I think you are drawing strong conclusions using as a start things which are wrong, things Fiore clearly didn´t say or simply didn´t show much importance.
As it has been said already, North Italian people is still today much taller than the average south italian inmigrant commonly seen in the american continent. I would think that it was something much more evident in the past. Particularly between the high classes who used the swords we can associate with Fiore. Which left us without a clear evidence of such longer vs shorter blades since, as far as I know, there is a lot of variation of swords with the same general style.
Fiore makes reference to the convenience of using one posta or another according to sword lenght (Ex: porta di ferro), which is a clear hint the Fiore was pretty flexible to that point.
Sword lenghts are a matter referred in later manuals, like Vadi, and they follow the, common also in spanish and portuguese manuals, that the two handed should reach the armpit with the pommel. But this measure leaves out most swords we can associate with Fiore´s times and places.
Also there are clear differences between Fiore and the later masters like Vadi which lead to think about a longer sword in the last ones (like the footwork, but this is my opinion and off topic).
But your main argument, the expression "spada a doy mani", simply is not enough. Fiore says indistinctly "spada a una mano" "spada a doy mani" "spada d´una mano" and "Spada de doy mani". The two latter could certainlñy mean a different sword. But not necessarily a longer blade. You are just guessing that a sword for two hands has a longer blade. It could be stouter, heavier, longer hilted, etc. But I don´t realy care because the use of "a doy mani" and "de doy mani" is erratic in Fiore. And "spada a doy mani" means "sword at two hands". The confusion exists only because in romance languages both expressions "a una mano" and "d´una mano" are not so different. In english you have (and I suspect you think) "sword at two hands" and "two-handed swords" which are different and clear things. Ok, we don´t have that. We say "a" and "de" indistinctly in many ocassions. Just like Fiore. And it can mean that the thing is different as well as just the way is affected. So, you simply cannot draw a general fixed rule about that.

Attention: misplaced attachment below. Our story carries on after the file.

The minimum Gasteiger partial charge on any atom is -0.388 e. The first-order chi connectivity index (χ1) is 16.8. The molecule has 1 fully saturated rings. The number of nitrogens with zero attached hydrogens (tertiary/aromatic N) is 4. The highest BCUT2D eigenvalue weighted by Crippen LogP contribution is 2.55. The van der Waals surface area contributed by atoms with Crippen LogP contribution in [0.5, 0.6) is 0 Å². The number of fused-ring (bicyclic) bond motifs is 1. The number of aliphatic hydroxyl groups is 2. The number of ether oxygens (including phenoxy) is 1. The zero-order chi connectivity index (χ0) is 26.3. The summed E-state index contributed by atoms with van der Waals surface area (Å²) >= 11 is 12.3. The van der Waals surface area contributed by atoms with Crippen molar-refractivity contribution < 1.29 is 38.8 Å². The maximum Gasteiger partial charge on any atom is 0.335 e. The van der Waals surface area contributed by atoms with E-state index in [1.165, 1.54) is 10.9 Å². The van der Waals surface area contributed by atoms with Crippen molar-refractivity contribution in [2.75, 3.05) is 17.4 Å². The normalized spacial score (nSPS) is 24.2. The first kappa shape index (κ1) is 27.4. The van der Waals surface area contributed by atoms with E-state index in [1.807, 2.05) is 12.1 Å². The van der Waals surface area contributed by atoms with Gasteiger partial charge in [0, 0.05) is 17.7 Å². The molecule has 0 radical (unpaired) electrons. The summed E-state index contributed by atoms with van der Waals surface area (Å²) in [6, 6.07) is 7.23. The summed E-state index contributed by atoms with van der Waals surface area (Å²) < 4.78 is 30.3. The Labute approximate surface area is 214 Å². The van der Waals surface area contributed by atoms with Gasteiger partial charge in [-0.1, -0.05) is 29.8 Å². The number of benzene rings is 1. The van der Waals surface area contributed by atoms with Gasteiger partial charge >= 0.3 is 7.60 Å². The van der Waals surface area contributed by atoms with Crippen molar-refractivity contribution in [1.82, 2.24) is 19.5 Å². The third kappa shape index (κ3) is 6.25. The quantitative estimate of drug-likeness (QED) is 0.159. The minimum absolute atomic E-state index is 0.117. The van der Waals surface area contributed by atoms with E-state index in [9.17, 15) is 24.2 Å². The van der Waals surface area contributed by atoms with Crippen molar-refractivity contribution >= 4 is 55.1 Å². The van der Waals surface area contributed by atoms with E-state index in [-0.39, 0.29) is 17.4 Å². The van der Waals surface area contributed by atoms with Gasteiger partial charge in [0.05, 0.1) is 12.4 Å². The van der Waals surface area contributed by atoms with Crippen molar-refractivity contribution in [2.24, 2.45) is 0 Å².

Fiore is very precise with those things he considered important and sword lenght, or even sword type, is not one of them. Techniques are described as useful with "good sword" or "not important if it is not very long" or " useful also for pollaxe, heavy stick, light stick" etc. The guy was very straightforward and not shy to repeat himself in every aspect he considered important so I´ll consider that what he said is simply what he said and no hidden key secret is there waiting to be discovered.
There is, however, a place in Fiore where it seems Fiore is actually describing a technique not possible with "spada de doy mani", the attack to the knee. But these kind of things I would take as more probe that Fiore´s system is one generally indifferent to sword length (between a historical range) and thus needed of clarifications where sword lenght is relevant.
Adn what it is also important: Romance languages, not having aglutinative resource, develops different words for different things. Fiore never says "spadone" for example. These kind of words (spadone in italian, montante in spanish) appear later in the XV cent. Vadi´s times.
My conclusion is that there is nothing there to see. It is simply what it seems: For Fiore there is not a fixed length of blade and, due to the remaining swords of the period, this lenght is shorter than in latter manuals.
Edit: There is a nice example of this: "Tiro del giavellotto a due mani" which simply implies both hands are used and not an special type of javelin. And there are many examples of the use of "a due mani" which actually implies a different object too.